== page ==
Donald Trump
President Donald Trump departs from Newark Liberty International airport after a weekend at Trump National Golf Club in Bedminster, New Jersey, June 11, 2017. Reuters/Yuri Gripas

President Donald Trump is likely to put his state visit to the United Kingdom in October on hold, and he told British Prime Minister Theresa May he will come to the country only when he feels welcomed by British public, the Guardian and the New York Times reported Sunday.

In January, the president and his wife Melania were invited by Queen Elizabeth II for the state visit only a week after he assumed office, as May’s government pushed for the invitation. Following this, protests erupted in the country with people demanding the invitation to visit be canceled. An online petition, urging the British prime minister to cancel the invitation to the U.S. president, garnered over 1.8 million signatures. Politicians argued Trump’s visit would cause an embarrassment to the queen. Despite the criticism, the state visit plan did not change.

Read: White House Requests Buggy Ride For President’s UK Visit, Report Says

However, a Downing Street adviser told the Guardian on Sunday that Trump and May had a phone call recently, when he said he did not want to trigger public protests during his visit. May was surprised by his statement, the report added.

While the Guardian report said Trump’s state visit plans were put on hold indefinitely, the Times reported, citing two officials, the president is actually thinking of scrapping or postponing the planned visit. The daily also noted the president’s move comes amid criticism over his comments against London Mayor Sadiq Khan’s response to the June 3 terror attack in the city that killed eight civilians. After Khan responded to Trump, the president called the mayor of making a “pathetic excuse.”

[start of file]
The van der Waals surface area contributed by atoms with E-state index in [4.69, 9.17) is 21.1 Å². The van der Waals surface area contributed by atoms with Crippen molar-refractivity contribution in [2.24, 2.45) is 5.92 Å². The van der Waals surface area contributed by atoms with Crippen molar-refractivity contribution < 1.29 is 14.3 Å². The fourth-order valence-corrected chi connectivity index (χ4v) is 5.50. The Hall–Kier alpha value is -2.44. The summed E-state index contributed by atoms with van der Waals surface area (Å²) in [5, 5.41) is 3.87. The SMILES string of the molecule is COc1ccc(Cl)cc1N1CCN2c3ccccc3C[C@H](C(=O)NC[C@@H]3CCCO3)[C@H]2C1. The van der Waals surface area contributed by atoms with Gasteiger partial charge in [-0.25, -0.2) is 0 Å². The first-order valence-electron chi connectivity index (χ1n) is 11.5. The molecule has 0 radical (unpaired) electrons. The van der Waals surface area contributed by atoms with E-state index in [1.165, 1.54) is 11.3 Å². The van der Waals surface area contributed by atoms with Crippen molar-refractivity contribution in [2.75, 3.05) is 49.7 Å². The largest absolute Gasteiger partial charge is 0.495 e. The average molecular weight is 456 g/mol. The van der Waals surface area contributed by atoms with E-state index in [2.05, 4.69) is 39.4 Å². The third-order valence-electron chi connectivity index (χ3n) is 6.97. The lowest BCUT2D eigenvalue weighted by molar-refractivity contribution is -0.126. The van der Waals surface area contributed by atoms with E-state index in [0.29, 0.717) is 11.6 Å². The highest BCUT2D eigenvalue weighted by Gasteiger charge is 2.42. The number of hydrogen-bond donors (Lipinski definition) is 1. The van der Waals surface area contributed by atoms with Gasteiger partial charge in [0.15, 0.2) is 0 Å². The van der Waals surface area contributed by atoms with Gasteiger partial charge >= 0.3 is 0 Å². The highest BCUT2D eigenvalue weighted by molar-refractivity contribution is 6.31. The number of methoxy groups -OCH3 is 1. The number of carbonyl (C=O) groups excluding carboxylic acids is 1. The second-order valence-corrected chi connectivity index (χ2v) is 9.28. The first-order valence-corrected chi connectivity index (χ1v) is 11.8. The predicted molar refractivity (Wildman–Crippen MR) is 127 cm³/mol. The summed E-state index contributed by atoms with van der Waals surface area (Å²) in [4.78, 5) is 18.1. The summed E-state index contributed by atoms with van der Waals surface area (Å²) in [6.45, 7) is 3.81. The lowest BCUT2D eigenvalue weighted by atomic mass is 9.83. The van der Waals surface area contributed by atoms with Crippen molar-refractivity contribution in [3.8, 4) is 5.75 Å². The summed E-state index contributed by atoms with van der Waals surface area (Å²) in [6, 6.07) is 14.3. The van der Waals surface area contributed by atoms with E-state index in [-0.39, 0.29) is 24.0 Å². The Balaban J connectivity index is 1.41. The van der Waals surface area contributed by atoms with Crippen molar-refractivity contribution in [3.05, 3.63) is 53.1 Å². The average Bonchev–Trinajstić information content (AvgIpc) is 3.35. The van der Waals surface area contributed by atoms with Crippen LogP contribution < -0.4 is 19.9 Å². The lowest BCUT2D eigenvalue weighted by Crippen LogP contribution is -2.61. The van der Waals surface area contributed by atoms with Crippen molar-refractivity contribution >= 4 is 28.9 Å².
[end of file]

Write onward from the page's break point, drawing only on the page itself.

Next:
Meanwhile, Jeremy Corbyn, the leader of Britain’s Labour Party welcomed Trump’s decision not to visit the U.K.

“Cancellation of President Trump's State Visit is welcome, especially after his attack on London's mayor & withdrawal from #ParisClimateDeal,” Corbyn tweeted.

Despite the reports, a Downing Street representative told Politico on Sunday there was no change of plans in Trump’s visit.

“We aren’t going to comment on speculation about the contents of private phone conversations. The Queen extended an invitation to President Trump to visit the U.K. and there is no change to those plans,” the representative told Politico.

The White House also maintained the president and the British prime minister never spoke about the trip.

Theresa May and Donald Trump
British Prime Minister Theresa May speaks as President Donald Trump looks on during their joint news conference at the White House in Washington, D.C., Jan. 27, 2017. Reuters/Carlos Barria

"The President has tremendous respect for Prime Minister May. That subject never came up on the call," an official told CNN.

Read: Meeting Trump Puts The Queen In 'Very Difficult Position'

Another official told the news outlet Trump was unfazed by the fact that he may be unpopular in London.

In February, Labour Party legislator Paul Flynn noted that only two U.S. presidents — George W. Bush and Barack Obama — were ever invited to state visits to the U.K. and maintained it was “completely unprecedented” that Trump was given this invitation within a week of his presidency.

State visits differ from official visits, and leaders of other nations are welcomed with royal and military ceremony. They stay at Buckingham Palace as the monarch’s guests. Bush and Obama were invited for the visits several years into their presidency.